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Growth and home range size of the gracile mouse opossum Gracilinanus microtarsus (Marsupialia: Didelphidae) in Brazilian cerrado

Published online by Cambridge University Press:  29 January 2010

Fernanda Rodrigues Fernandes*
Affiliation:
Programa de Pós-graduação em Ecologia, Universidade Estadual de Campinas, Instituto de Biologia, Departamento de Parasitologia, Caixa Postal 6109, Campinas, São Paulo, 13083-970, Brazil
Leonardo Dominici Cruz
Affiliation:
Programa de Pós-graduação em Ciências Biológicas (Zoologia), Instituto de Biociências, Universidade Estadual Paulista Júlio de Mesquita Filho, Rio Claro, São Paulo, Brazil
Eduardo Guimarães Martins
Affiliation:
Departamento de Parasitologia, Instituto de Biologia, Universidade Estadual de Campinas, Campinas, São Paulo, Brazil
Sérgio Furtado dos Reis
Affiliation:
Departamento de Parasitologia, Instituto de Biologia, Universidade Estadual de Campinas, Campinas, São Paulo, Brazil
*
1Corresponding author. Email: nandafernandes@gmail.com

Abstract:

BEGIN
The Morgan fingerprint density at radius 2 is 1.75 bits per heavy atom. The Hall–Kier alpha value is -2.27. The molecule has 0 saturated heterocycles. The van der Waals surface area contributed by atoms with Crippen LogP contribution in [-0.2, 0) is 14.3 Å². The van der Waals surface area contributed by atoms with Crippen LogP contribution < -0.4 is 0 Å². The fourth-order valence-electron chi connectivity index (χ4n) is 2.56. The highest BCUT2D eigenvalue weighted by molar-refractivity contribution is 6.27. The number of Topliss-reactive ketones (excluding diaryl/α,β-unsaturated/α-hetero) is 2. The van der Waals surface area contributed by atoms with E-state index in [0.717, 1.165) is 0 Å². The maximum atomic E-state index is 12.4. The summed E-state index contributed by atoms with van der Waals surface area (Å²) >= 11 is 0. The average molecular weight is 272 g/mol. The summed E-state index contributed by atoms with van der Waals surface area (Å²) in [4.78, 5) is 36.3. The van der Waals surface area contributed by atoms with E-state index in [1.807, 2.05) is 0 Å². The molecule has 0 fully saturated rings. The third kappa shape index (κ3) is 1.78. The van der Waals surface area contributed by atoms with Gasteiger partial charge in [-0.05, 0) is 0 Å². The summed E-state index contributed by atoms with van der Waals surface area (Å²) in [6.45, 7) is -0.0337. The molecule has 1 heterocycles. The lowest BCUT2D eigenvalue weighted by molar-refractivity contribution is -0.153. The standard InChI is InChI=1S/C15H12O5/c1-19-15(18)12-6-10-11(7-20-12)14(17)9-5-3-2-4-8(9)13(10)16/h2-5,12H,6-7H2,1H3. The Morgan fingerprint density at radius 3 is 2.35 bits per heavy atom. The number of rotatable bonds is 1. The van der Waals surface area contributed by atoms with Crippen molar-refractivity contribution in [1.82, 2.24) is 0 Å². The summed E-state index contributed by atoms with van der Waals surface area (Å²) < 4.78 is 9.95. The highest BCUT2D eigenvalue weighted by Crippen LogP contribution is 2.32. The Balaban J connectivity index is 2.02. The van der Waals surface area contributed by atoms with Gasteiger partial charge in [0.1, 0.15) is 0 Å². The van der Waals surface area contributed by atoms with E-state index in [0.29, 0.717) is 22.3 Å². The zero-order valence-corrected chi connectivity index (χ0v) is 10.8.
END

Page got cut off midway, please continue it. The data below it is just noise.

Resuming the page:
Differences in growth patterns between the sexes of the gracile mouse opossum Gracilinanus microtarsus and the consequences for home range size were investigated in a savanna habitat (cerrado) of south-eastern Brazil. A total of 51 juvenile individuals of Gracilinanus microtarsus was monitored using capture–mark–recapture from November 2005 to August 2006. The increase in body mass of gracile mouse opossums was described using the Gompertz growth model. Male gracile mouse opossums grew faster than females (dimorphic ratio of 1.5). Home range size, estimated with the minimum convex polygon method, was positively related to body mass. Model selection using Akaike's Information Criterion (AICc) and incorporating body mass, sex and season as independent variables showed that the best-supported model describing variance in home range sizes included only body mass. Our data suggest that a greater body mass gain in juvenile males is probably the proximate cause of sexual dimorphism in adult gracile mouse opossums and that energetic needs required for growth have a greater influence in home range size.

Type
Research Article
Copyright
Copyright © Cambridge University Press 2010

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Footnotes

2Current address: Department of Forest Sciences, The University of British Columbia, Vancouver, BC V6T 1Z4, Canada.

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Growth and home range size of the gracile mouse opossum Gracilinanus microtarsus (Marsupialia: Didelphidae) in Brazilian cerrado
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